4. There really is a 'nous,' and it includes us The Gazette Published: Saturday, July 12 Summer is a much-longed-for season in Quebec, but one that is rarely productive from the point of view of fraternal feeling. By the time we get past St. Jean Baptiste day and July 1, whatever communal spirit the hockey playoffs have generated between francophones and anglophones has become a little frayed. Competitive parade-going is not an exercise calculated to bind a society closer together. This year had additional challenges to solidarity, with the tensions aroused by the Bouchard-Taylor Commission report and that stylized politicians' re-enactment of the Battle of the Plains of Abraham over the federal role in the 400th anniversary of the founding of Quebec City. So it was a remarkable pleasure to learn, this week, that the linguistic, cultural and social divergences that seem to flare up so often are, according to academic researchers, basically insignificant. A new study has found that there are very few important differences in attitudes between francophones and anglophones in Quebec. Anglos here are far more like francophones than we are like anglophones in the rest of Canada or in the United States. Writing in the U.S. Journal of Social Psychology, researchers from Bishop's University conclude that Quebecers, no matter what their mother tongue, show comparable open mindedness and emotional stability and are equally productive on the job, careful, attentive and agreeable. A couple of stereotypes do remain true to some degree, the psychologists said of their sample of 50 francophones and 50 anglophones: anglophones are slightly more conservative. But centuries of living together have not only made us similar, but have also given us something of a distinct personality. That's a real "us," all of us, francophone and anglophone alike. The study authors say there are three distinct personality/culture areas in North America: Quebec; the U.S. South; the rest of Canada and the U.S. combined. In Quebec, we have opted for a system of social solidarity. Elsewhere, the preference is for a more individualistic, free-market approach to building a society. Quebec anglophones are not different from their francophone compatriots in that regard. The researchers think that because we share the same physical place and same lifestyle, we have come to share similar attitudes in many matters. This is good news, if only we could hear it. It means the weary identity politics which some use in an effort to divide us have little firm foundation. We can all get along.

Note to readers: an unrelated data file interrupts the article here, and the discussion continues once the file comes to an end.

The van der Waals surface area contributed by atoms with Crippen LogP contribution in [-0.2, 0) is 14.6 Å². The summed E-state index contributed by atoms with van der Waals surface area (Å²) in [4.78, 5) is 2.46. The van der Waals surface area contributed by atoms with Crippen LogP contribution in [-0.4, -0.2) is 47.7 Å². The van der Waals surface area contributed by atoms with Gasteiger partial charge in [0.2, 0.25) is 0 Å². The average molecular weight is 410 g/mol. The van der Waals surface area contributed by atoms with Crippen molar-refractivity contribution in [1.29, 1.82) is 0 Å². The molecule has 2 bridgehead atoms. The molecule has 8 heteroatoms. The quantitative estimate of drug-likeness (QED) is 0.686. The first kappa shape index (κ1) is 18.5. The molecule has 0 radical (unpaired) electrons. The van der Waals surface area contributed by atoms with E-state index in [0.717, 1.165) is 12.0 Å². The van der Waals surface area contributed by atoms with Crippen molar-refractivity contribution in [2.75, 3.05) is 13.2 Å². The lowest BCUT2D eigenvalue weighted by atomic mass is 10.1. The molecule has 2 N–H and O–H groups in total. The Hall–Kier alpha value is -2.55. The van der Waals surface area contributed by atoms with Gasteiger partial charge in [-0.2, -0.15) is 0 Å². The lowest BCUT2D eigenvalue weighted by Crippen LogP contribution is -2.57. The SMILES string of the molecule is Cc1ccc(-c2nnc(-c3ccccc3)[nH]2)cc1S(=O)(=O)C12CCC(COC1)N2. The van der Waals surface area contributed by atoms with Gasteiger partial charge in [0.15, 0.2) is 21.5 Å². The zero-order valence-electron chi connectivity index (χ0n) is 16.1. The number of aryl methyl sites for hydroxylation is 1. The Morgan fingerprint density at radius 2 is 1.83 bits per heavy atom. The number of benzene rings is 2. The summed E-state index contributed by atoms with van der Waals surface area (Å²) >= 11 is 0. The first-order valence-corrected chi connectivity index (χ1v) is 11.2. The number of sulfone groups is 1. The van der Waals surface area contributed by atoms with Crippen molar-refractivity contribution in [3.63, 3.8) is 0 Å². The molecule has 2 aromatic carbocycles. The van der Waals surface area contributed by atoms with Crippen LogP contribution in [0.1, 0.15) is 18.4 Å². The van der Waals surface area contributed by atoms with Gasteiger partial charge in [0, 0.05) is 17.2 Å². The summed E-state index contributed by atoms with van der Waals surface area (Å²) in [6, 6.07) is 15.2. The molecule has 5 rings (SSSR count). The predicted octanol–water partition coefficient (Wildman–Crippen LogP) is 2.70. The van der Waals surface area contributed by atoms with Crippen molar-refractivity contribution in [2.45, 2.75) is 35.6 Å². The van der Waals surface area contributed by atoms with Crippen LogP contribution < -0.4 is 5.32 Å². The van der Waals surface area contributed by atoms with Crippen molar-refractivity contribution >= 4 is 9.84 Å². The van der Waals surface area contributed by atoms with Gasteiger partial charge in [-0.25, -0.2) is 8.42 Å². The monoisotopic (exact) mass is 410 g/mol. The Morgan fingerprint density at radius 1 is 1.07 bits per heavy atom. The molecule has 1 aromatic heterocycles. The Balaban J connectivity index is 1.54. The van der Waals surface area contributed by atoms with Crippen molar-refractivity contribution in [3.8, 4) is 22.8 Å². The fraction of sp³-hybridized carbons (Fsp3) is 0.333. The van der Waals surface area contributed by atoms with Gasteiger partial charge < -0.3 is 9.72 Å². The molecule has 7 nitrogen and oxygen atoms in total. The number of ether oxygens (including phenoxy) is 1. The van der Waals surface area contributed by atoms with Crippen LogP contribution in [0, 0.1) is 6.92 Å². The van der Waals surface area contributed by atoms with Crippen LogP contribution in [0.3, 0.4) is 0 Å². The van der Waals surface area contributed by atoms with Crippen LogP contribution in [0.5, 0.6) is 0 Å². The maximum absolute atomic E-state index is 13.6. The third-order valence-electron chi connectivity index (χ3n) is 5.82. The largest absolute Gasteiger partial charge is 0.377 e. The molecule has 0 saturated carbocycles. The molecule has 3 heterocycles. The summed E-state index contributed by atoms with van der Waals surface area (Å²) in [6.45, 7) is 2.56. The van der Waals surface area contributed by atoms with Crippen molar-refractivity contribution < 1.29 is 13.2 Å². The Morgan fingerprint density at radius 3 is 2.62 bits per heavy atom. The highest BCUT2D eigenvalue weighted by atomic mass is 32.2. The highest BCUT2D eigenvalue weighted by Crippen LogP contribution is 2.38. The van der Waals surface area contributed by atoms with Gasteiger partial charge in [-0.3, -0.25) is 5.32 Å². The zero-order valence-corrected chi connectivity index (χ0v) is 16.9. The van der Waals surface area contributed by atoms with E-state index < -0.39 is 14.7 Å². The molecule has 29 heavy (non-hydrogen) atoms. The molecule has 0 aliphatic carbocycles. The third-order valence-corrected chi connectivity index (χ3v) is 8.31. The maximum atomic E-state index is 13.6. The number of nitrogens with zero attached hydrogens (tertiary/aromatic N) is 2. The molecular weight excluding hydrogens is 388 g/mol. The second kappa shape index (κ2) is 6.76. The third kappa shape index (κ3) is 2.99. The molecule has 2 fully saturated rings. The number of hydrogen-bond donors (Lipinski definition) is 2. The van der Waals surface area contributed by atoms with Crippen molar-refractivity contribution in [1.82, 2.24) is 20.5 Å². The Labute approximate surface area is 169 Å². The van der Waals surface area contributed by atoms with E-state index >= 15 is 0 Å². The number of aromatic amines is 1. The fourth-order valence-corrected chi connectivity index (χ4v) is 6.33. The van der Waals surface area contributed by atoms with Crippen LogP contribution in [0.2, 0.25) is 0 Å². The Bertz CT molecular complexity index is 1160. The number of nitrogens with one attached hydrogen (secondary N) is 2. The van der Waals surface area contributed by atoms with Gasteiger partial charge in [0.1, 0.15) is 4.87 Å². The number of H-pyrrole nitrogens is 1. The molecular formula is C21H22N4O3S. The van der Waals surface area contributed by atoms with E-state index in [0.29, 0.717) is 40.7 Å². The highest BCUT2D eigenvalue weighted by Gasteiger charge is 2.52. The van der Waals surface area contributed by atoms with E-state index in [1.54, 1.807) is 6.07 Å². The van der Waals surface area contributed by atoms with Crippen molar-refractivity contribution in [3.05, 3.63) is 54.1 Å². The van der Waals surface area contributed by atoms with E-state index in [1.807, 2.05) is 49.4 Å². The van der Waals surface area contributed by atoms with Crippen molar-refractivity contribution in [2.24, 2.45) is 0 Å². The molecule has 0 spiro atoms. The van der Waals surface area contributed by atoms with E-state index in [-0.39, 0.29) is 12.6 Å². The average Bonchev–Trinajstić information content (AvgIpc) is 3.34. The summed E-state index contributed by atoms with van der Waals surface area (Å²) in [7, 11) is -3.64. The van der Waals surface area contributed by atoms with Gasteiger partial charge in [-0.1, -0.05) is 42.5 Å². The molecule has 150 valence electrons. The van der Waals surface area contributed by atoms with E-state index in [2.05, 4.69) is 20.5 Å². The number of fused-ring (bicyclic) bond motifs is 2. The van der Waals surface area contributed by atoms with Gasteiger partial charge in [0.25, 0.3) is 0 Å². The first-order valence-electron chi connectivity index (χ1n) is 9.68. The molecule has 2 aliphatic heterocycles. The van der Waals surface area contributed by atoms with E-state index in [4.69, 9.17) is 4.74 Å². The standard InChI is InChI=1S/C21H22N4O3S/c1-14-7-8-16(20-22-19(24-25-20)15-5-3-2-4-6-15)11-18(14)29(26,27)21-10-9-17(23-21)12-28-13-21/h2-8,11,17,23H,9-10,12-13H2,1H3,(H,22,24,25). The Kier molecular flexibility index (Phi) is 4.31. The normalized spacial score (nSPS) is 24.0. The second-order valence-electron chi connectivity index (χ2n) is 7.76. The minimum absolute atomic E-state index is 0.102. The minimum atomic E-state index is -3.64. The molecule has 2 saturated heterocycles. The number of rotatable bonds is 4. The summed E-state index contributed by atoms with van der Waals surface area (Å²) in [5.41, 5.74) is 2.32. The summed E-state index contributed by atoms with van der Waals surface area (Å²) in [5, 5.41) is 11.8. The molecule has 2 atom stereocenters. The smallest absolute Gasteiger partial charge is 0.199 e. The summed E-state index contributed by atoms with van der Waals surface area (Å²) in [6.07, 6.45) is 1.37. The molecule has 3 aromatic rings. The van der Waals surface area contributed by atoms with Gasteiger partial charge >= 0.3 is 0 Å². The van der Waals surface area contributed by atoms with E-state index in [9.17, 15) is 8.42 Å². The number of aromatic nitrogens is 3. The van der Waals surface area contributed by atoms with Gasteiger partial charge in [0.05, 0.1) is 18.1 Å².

5. STATISTICS CANADA April 20, 2015 1:34 pm People in Vancouver and Toronto least satisfied with their lives: StatsCan Man under umbrella in Vancouver Vancouverites report being less satisfied with their lives than residents of other Canadian cities, according to Statistics Canada. Maybe it's the rain? Jonathan Hayward / The Canadian Press Residents of Vancouver and Toronto report being less satisfied with their lives than people in other Canadian metropolitan areas, according to a new study published by Statistics Canada. Researchers asked the residents of various census metropolitan areas to rank their overall life satisfaction on a scale of 0 to 10, where 0 was “very dissatisfied” and 10 was “very satisfied.” In Vancouver, the average score was 7.808, followed closely by Toronto at 7.818. People living in Canada’s most-satisfied metropolitan area, Saguenay, gave an average score of 8.245 out of 10. The differences are larger when you look at the percentage of people who rate their life satisfaction as a 9 or 10 out of 10. In Sudbury, 44.9 per cent of residents ranked their overall life satisfaction that high. In Vancouver, it was only 33.6 per cent. When it comes to people who were comparatively unsatisfied with their lives – giving themselves a score of only 6 or less, there are again significant differences between cities. 17.1 per cent of people in Windsor, Toronto and Abbotsford-Mission ranked their life satisfaction at a 6 or less. Only 8.6 per cent of people in Saguenay gave themselves such a low score. To figure out what accounts for the differences, researchers tested various hypotheses. They found that people who are married or are in good health tend to rank their life satisfaction much higher than others. Unemployed people are more likely to have low satisfaction, and richer people higher satisfaction. However, the report states, these personal factors don’t seem to account entirely for the variation across metropolitan areas. The researchers note that smaller communities with a population of less than 250,000 tend to report higher average life satisfaction. Also, when sorted by city size, metropolitan areas in Quebec tend to be at the top of the list: Montrealers are the most satisfied among individuals in Canada’s big cities and most likely to report life satisfaction of 8 or higher, Sherbrooke and Quebec are at the top of the mid-size communities, and Saguenay and Trois-Rivières at the top of the smaller metropolitan areas, according to the study. Although the Statistics Canada researchers don’t definitively say why this is, they point to other research that suggests levels of trust and social connections in local communities have an effect on people’s life satisfaction, as does income relative to one’s neighbours and economic inequality. sent via Tapatalk